On 29 March 2018, CPD and ANU invited leaders from government, business, civil society, academia and the media to discuss the question ‘can decentralisation boost our regions and improve Australia’s democracy?’. The roundtable considered the extent to which decentralisation can spur growth, better government, and improved human services across Australia. It was a timely discussion given the Federal Government’s recent decentralisation push and new CPD research on Australia’s democracy, undertaken in partnership with Essential and ANU’s Professor Glenn Withers AO. A key discovery of that research was community support for more decentralisation: 75 per cent of Australians are in favour of embedding the public sector in major cities and regions.
Our Policy Dialogue was hosted by former Foreign Minister, the Hon Gareth Evans AC QC and moderated by CPD’s Chair Terry Moran AC. It featured Professor Glenn Withers AO (ANU), Mark Birrell (former Chair of Infrastructure Australia), Nadine Flood (National Secretary, Community and Public Sector Union), and Simon Pryor (Executive Director Policy, Business Council of Australia).
Key points of the discussion
The key questions at heart of our Dialogue were:
- Can decentralisation spur growth, better government, and improved human services across Australia?
- What are opportunities for growing business activity linked to regional economic strengths?
- What might an (independent) framework for decentralisation look like?
The interactive discussion commenced with some opening remarks by our speakers. One of the speakers noted that decentralisation is always associated with the most egregious examples and that the topic needs to be discussed properly since the evidence is showing that putting most things in one place doesn’t always work. It was also said that one key consideration should be how decentralisation can be used to spur growth in places where there wouldn’t otherwise be growth (including our cities). We also heard about the history of the idea and how it is usually dismissed as a key policy/design vector but receives strong support among the public and that it has larger payoffs than we might think. This was supported by some practical governance and design examples.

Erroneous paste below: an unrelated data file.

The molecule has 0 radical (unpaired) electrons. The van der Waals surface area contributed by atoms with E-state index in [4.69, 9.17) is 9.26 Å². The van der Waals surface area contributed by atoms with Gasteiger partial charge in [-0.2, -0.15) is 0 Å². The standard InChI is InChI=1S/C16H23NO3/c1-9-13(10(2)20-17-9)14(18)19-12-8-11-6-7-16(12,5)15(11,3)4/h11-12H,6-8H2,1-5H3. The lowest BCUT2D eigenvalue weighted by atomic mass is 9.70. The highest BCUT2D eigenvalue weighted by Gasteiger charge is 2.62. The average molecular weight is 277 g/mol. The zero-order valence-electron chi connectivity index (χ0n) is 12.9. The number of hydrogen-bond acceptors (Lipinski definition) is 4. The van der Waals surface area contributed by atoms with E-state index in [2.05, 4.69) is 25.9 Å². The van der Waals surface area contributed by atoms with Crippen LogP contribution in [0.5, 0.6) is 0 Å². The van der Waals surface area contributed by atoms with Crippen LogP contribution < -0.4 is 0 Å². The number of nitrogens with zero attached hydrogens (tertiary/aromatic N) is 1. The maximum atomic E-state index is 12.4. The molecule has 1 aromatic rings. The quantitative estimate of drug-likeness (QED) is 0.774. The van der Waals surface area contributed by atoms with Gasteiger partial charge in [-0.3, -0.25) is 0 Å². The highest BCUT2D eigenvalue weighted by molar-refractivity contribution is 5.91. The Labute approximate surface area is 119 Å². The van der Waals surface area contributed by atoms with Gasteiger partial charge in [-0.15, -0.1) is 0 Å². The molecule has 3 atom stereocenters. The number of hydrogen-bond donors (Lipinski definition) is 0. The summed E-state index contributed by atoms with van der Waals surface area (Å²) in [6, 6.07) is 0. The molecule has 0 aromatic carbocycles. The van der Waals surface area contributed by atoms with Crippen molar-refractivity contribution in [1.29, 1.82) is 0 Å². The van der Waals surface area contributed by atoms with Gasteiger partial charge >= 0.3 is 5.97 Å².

The opening remarks were followed by a wide-ranging discussion with a diverse and expert audience. Participants included: Anthea Harris (Lead Deputy Secretary, Strategy and Planning at Department of Economic Development, Jobs, Transport and Resources, Victoria), Bo Li (Senior Policy Officer, Victorian Local Governance Association), Bronwen Clark (Executive Officer, National Growth Areas Alliance), Collin Ross (Mayor of Cardinia Shire Council), David Donaldson (Journalist, The Mandarin), Danielle Storey (CEO, Eastern Innovation Business Centre), Gareth Evans AC, QC (Chancellor, ANU), Gemma Henderson (Principal, The Boston Consulting Group), Gillian Sparkes (Victorian Commissioner for Environmental Sustainability), Glenn Withers (Professor of Economics, ANU), Holly Ransom (CEO, Emergent), Jim Miller (Chair, Infrastructure Victoria), Kathryn Arndt (Chief Executive Officer, Victorian Local Governance Association), Mark Birrell (Former Chair of Infrastructure Australia), Michael Rowland (Co-presenter ABC News Breakfast), Michelle Cox (Policy Adviser, Business Council of Australia), Nadine Flood (National Secretary, Community and Public Sector Union), Sarah Barker (Special Counsel, MinterEllison), Simon Pryor (Executive Director Policy, Business Council of Australia), Stuart Whitman (Research Engagement Manager, Australian Catholic University), Terry Moran AC (Chair, Centre for Policy Development), Travers McLeod (CEO, Centre for Policy Development).
Other key points of the discussion included:
- Decentralisation through increasing size of the APS instead of their relocation.
- Decentralisation of government bodies to cities and towns where local workforces encompass the skill base of the new agency.
- The link between decentralisation and the improvement of human services such as settlement services to help refugees find work faster which would be a triple-win for Australia.
CPD would like to thank Gareth Evans and the team at ANU House for hosting the event, and participants who contributed to an engaging and expert start to the ANU-CPD Policy Dialogue Series.
|Full discussion paper|| Foreword